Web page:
How is smartphone addiction affecting teenagers mental health?

For many of us, our smartphones are now an essential part of our daily lives. And with more children and teenagers owning them than ever before, there has been a rise in concerns about the effects they could be having on young people’s mental health and development.

There have been numerous studies into the impact smartphones have on children and teenagers, with one recently released piece of research finding that it could be causing a lot of harm – with nearly a quarter showing signs of smartphone addiction.

For this analysis, researchers looked at 41 studies looking at 41,871 teenagers and young adults in America, Europe, and Asia.

They found that, on average, 23% of the children and young people who took part in the research had “problematic” or “dysfunctional” behaviour patterns when it came to their phones. This included anxiety when they were without it or missing out on other activities.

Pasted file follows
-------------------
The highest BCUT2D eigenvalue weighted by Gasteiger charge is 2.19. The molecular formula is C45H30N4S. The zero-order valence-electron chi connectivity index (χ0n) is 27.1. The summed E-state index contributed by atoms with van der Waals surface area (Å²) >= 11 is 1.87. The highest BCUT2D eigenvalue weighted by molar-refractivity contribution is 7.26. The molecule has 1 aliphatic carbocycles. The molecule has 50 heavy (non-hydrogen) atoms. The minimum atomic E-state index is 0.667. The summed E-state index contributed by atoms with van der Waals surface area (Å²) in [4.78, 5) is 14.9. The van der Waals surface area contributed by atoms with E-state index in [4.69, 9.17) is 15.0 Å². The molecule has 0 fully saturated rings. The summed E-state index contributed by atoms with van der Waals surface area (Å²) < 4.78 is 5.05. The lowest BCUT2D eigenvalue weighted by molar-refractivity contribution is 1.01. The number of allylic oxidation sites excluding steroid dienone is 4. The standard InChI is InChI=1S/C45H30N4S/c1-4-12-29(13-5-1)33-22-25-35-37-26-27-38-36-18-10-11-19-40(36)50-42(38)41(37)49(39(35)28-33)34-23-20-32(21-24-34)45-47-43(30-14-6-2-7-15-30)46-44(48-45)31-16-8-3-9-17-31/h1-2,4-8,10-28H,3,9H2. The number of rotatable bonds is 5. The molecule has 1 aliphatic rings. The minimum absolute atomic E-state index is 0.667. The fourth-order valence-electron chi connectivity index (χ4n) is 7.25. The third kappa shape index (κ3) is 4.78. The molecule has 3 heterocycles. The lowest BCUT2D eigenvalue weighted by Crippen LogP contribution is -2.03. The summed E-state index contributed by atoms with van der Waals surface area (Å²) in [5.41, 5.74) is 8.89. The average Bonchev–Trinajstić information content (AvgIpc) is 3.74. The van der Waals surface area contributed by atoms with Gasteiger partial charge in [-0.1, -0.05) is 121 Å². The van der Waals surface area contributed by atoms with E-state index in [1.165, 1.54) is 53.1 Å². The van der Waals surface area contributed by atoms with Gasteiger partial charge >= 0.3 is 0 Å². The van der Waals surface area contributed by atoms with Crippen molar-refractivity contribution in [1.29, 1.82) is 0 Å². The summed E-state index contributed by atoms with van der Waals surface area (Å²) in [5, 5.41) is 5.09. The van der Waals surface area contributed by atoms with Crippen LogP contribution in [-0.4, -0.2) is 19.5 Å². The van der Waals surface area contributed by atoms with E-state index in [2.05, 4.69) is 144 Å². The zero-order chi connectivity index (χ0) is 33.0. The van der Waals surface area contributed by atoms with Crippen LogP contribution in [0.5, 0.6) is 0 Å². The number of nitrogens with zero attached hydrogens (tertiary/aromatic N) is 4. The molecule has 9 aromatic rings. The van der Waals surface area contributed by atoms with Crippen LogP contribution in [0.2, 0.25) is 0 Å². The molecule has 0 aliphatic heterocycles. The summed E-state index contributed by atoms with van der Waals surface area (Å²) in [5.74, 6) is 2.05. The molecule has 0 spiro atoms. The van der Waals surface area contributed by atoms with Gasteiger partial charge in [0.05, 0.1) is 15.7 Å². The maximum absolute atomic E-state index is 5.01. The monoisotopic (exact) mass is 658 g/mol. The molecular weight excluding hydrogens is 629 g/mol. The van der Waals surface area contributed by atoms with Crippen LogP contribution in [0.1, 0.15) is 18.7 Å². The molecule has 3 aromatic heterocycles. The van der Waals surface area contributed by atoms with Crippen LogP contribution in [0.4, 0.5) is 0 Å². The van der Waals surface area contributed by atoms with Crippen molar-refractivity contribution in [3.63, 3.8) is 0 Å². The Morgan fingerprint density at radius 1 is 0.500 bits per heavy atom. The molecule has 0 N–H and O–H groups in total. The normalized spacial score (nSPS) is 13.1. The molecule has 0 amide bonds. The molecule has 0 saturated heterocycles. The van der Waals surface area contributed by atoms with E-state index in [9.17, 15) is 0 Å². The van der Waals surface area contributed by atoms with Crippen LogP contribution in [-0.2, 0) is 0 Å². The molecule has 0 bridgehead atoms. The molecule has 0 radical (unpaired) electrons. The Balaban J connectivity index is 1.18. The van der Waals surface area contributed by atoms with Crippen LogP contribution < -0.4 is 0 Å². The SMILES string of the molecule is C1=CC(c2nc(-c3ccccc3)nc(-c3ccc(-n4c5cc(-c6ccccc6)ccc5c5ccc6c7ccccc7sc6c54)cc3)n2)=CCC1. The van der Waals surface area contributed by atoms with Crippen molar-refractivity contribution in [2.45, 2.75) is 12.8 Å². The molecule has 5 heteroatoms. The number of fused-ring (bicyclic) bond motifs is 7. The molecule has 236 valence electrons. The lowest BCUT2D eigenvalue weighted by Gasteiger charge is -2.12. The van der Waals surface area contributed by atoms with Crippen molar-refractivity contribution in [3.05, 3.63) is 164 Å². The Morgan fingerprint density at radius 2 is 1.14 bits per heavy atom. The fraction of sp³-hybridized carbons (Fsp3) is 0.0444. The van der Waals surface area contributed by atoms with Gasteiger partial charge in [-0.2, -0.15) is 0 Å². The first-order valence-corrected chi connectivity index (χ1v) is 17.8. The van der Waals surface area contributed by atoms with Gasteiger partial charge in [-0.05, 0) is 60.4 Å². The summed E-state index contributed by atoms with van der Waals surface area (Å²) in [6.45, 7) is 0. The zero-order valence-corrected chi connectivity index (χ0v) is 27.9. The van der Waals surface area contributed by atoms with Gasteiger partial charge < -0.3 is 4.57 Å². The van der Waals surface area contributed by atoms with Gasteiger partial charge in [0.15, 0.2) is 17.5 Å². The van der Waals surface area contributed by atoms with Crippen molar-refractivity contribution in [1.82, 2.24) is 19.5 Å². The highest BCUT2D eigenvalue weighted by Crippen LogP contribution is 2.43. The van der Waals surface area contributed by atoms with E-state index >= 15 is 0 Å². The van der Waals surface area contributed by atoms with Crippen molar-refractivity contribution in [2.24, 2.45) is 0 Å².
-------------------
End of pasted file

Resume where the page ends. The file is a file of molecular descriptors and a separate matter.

This was shown in the research to have a harmful effect on their mental health. For example, people with problematic smartphone use had increased rates of stress, anxiety, depression, and poor sleep patterns or difficulty sleeping.

A lot of the users who had problems with smartphone use reported spending large amounts of time on social networking sites, with young women between 17 and 19 showing the most symptoms and being most at risk from smartphone addiction or unhealthy use.

Co-senior author Dr Ben Carter from the Institute of Psychiatry, Psychology and Neuroscience at King’s College London said, “Our review assesses the effects not just of heavy use, but of dysfunctional smartphone use, and by looking at an ‘addicted’ pattern of behaviour towards smartphones we have established correlations between this type of dysfunctional behaviour and poorer mental health outcomes.”

Author Dr Nicola Kalk from King’s College London added: “Smartphones are here to stay and there is a need to understand the prevalence of problematic smartphone usage. We don’t know whether it is the smartphone itself that can be addictive or the apps that people use.”

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